Picturing Our Dreams Mural
Picturing Our Dreams Mural was designed as a bridge for youth incarcerated in Monroe County at Monroe County Jail and Monroe Correctional Facility to picture a future for themselves in the Rochester community. The youth were asked about their lives, what they dream for themselves, what their dreams were for making Rochester a better, safer, more livable community for themselves and their children. The mural was created to share the lives, loves, histories, hopes, and fears of incarcerated youth and their dreams for themselves and for Rochester.
By Langston Hughes
Hold fast to dreams.
For if dreams die,
Life is a broken-winged bird
That cannot fly.
Hold fast to dreams.
For when dreams go,
Life is a barren field
Frozen with snow.
NYSLC Executive Director and Founder, Dale Davis, and visual artist Margot Muto guided and developed the Picturing Our Dreams Mural with the youth.
Picturing Our Dreams Mural was NYSLC’s first mural to go out into the community to be exhibited. It was exhibited at a community college; at Rochester’s Downtown Community Forum as part of presentation by Dale Davis and Edward Ignarri, Board Member of NYSLC, on NYSLC’s programs with incarcerated youth; and as an exhibition of NYSLC’s work with incarcerated youth at Link Gallery in Rochester City Hall https://www.nyslc.org/picturingdreams.htm.
At Link Gallery, Rochester City Hall viewers were able to reach into a box and pull out a piece of paper that contained a dream written by an incarcerated youth. This was carried over electronically to the website.
Picturing Our Dreams Mural was located in a classroom used by NYSLC at Monroe Correctional Facility from 2009 – 2019. In 2019 it was moved to Monroe County Jail.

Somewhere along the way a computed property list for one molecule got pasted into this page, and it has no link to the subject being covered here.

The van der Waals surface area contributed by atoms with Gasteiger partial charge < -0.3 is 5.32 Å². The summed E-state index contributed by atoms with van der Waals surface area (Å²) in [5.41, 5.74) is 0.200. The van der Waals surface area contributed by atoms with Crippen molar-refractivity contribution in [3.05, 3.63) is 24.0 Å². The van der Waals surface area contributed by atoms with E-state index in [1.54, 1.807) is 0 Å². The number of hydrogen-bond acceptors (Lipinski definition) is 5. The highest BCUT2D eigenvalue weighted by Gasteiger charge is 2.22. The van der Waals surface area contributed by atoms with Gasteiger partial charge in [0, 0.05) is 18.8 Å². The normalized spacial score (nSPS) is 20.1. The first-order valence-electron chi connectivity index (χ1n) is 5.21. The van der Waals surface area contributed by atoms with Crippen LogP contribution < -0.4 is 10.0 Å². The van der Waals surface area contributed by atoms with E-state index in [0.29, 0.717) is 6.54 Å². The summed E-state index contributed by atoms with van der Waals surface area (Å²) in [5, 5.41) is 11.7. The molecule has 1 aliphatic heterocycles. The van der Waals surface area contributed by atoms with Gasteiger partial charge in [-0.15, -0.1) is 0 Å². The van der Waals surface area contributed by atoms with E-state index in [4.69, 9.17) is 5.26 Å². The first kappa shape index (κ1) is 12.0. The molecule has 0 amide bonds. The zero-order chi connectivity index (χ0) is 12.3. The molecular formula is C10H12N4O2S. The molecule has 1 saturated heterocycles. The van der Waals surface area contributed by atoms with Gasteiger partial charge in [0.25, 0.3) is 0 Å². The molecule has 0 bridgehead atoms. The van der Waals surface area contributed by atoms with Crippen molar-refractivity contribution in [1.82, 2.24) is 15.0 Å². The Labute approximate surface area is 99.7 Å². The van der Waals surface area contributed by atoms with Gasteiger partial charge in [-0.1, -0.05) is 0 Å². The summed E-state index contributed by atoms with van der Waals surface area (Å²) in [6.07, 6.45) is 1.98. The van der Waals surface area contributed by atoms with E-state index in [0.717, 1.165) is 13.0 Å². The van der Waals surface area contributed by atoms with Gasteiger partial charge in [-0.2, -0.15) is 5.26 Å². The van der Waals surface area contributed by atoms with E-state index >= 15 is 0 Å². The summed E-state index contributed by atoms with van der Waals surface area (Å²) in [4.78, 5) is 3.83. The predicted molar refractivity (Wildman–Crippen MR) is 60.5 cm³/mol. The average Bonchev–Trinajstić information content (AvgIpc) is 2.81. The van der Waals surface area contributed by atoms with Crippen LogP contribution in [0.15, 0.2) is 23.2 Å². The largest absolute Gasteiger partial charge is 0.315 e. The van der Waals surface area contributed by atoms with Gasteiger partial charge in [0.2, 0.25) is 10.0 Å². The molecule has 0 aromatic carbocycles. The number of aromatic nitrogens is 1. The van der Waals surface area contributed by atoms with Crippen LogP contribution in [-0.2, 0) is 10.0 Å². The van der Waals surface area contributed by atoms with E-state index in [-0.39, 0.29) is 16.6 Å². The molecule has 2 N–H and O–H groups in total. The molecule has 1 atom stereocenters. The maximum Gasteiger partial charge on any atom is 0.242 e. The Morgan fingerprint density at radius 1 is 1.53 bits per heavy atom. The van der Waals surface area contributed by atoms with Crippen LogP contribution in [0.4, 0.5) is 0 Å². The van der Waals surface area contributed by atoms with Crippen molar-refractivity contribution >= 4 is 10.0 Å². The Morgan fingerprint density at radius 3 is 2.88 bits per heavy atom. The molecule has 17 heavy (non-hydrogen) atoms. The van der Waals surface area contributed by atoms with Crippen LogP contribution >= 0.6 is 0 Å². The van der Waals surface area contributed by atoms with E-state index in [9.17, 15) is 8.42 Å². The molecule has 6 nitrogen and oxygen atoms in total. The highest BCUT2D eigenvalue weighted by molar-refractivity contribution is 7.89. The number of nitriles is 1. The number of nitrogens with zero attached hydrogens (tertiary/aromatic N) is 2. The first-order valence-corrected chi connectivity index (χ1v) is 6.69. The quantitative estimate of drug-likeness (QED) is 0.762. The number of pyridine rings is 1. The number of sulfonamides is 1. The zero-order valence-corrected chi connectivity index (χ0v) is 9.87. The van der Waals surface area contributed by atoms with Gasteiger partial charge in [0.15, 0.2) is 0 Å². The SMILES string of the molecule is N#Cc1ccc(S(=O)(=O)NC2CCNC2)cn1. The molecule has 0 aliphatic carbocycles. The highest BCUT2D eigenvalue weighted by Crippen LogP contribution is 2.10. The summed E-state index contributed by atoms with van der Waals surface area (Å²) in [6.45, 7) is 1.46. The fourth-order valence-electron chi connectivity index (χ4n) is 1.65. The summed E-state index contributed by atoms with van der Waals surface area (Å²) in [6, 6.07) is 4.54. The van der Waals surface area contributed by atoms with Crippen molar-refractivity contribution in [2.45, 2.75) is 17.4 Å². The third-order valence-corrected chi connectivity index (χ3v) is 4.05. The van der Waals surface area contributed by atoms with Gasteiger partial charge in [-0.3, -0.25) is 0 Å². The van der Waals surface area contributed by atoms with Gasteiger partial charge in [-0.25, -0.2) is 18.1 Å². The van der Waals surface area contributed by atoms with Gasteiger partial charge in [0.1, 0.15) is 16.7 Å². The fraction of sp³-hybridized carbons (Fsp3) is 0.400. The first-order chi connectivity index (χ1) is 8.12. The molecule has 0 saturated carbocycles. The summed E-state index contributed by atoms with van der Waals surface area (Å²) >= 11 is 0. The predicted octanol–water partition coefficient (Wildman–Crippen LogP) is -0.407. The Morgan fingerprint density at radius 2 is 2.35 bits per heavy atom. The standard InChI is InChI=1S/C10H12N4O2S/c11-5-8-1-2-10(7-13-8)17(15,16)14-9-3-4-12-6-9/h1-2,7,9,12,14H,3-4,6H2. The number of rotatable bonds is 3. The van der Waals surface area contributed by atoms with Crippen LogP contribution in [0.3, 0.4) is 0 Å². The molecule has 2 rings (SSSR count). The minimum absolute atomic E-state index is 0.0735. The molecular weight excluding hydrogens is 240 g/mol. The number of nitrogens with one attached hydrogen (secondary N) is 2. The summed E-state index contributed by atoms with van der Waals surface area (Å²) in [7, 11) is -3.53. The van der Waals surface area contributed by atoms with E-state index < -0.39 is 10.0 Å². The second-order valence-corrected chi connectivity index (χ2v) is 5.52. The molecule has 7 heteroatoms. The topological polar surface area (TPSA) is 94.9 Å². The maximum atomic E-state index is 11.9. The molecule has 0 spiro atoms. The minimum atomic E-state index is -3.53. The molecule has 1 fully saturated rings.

WRITING ON PICTURING OUR DREAMS MURAL
When I was sentenced, to be completely honest, I wasn't expecting to accomplish anything in jail. Come on jail, jail where all the bad people live, where time stops and everything is lost. Can you blame me for giving up hope. This mural was a second chance in all that was forgotten, like dreams, goals, disappointments to all those we all dishonored. I made a mistake. I am human. The mural has been a bridge between my community and the civil war going on in my mind.
I am tired of fighting my dreams.
I want you to look at Picturing Our Dreams and know I want my dreams. I want my purpose on earth. This is what I want you to grab.
The microphone in Picturing Our Dreams is to let you know that those of us who are incarcerated are voicing our thoughts and dreams to our community in the mural. We are expressing our feelings for a better community, for peace, and for telling each other to never give up our hopes and dreams.
I would like to see the mural shown downtown because that’s where most people in the city pass through coming from one side of town to another, waiting for the bus, or going to school.
This mural is speaking for each and every one of us who is incarcerated. These are our dreams, our thoughts, and our hopes. This is our time to shine, and we want to show you that our dreams and aspirations maybe aren’t that different from yours. Look at the mural and think of your dreams. I hope the mural will inspire you to dream.
I want a life
I can say I was proud of,
not a normal one,